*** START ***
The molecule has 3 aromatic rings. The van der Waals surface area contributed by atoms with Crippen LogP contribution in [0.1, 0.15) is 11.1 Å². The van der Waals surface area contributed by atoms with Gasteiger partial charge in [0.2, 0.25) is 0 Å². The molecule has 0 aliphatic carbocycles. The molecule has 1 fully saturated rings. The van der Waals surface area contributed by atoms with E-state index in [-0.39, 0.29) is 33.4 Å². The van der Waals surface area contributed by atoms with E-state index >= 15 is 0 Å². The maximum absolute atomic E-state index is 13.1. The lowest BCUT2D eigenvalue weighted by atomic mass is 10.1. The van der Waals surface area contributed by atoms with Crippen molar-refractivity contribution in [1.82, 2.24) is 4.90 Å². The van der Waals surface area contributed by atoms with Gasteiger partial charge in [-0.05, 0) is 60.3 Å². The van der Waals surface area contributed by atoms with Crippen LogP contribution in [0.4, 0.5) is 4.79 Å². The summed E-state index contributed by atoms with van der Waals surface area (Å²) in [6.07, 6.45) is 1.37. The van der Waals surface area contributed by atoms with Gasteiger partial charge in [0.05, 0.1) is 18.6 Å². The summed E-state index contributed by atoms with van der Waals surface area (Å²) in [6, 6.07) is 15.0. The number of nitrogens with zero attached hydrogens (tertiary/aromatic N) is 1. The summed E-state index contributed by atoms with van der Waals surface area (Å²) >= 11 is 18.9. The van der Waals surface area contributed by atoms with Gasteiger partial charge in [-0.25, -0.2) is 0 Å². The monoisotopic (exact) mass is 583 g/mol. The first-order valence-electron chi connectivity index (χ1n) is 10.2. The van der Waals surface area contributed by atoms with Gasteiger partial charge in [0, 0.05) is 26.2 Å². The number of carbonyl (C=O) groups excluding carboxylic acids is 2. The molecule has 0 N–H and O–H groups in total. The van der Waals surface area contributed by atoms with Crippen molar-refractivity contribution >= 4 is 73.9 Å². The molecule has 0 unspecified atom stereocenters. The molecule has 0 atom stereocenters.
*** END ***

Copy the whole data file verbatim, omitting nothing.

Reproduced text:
The molecule has 3 aromatic rings. The van der Waals surface area contributed by atoms with Crippen LogP contribution in [0.1, 0.15) is 11.1 Å². The van der Waals surface area contributed by atoms with Gasteiger partial charge in [0.2, 0.25) is 0 Å². The molecule has 0 aliphatic carbocycles. The molecule has 1 fully saturated rings. The van der Waals surface area contributed by atoms with E-state index in [-0.39, 0.29) is 33.4 Å². The van der Waals surface area contributed by atoms with E-state index >= 15 is 0 Å². The maximum absolute atomic E-state index is 13.1. The lowest BCUT2D eigenvalue weighted by atomic mass is 10.1. The van der Waals surface area contributed by atoms with Crippen molar-refractivity contribution in [1.82, 2.24) is 4.90 Å². The van der Waals surface area contributed by atoms with Gasteiger partial charge in [-0.05, 0) is 60.3 Å². The van der Waals surface area contributed by atoms with Crippen LogP contribution in [0.4, 0.5) is 4.79 Å². The summed E-state index contributed by atoms with van der Waals surface area (Å²) in [6.07, 6.45) is 1.37. The van der Waals surface area contributed by atoms with Gasteiger partial charge in [0.05, 0.1) is 18.6 Å². The summed E-state index contributed by atoms with van der Waals surface area (Å²) in [6, 6.07) is 15.0. The number of nitrogens with zero attached hydrogens (tertiary/aromatic N) is 1. The summed E-state index contributed by atoms with van der Waals surface area (Å²) >= 11 is 18.9. The van der Waals surface area contributed by atoms with Gasteiger partial charge in [-0.25, -0.2) is 0 Å². The monoisotopic (exact) mass is 583 g/mol. The first-order valence-electron chi connectivity index (χ1n) is 10.2. The van der Waals surface area contributed by atoms with Gasteiger partial charge in [0, 0.05) is 26.2 Å². The number of carbonyl (C=O) groups excluding carboxylic acids is 2. The molecule has 0 N–H and O–H groups in total. The van der Waals surface area contributed by atoms with Crippen molar-refractivity contribution >= 4 is 73.9 Å². The molecule has 0 unspecified atom stereocenters. The molecule has 0 atom stereocenters.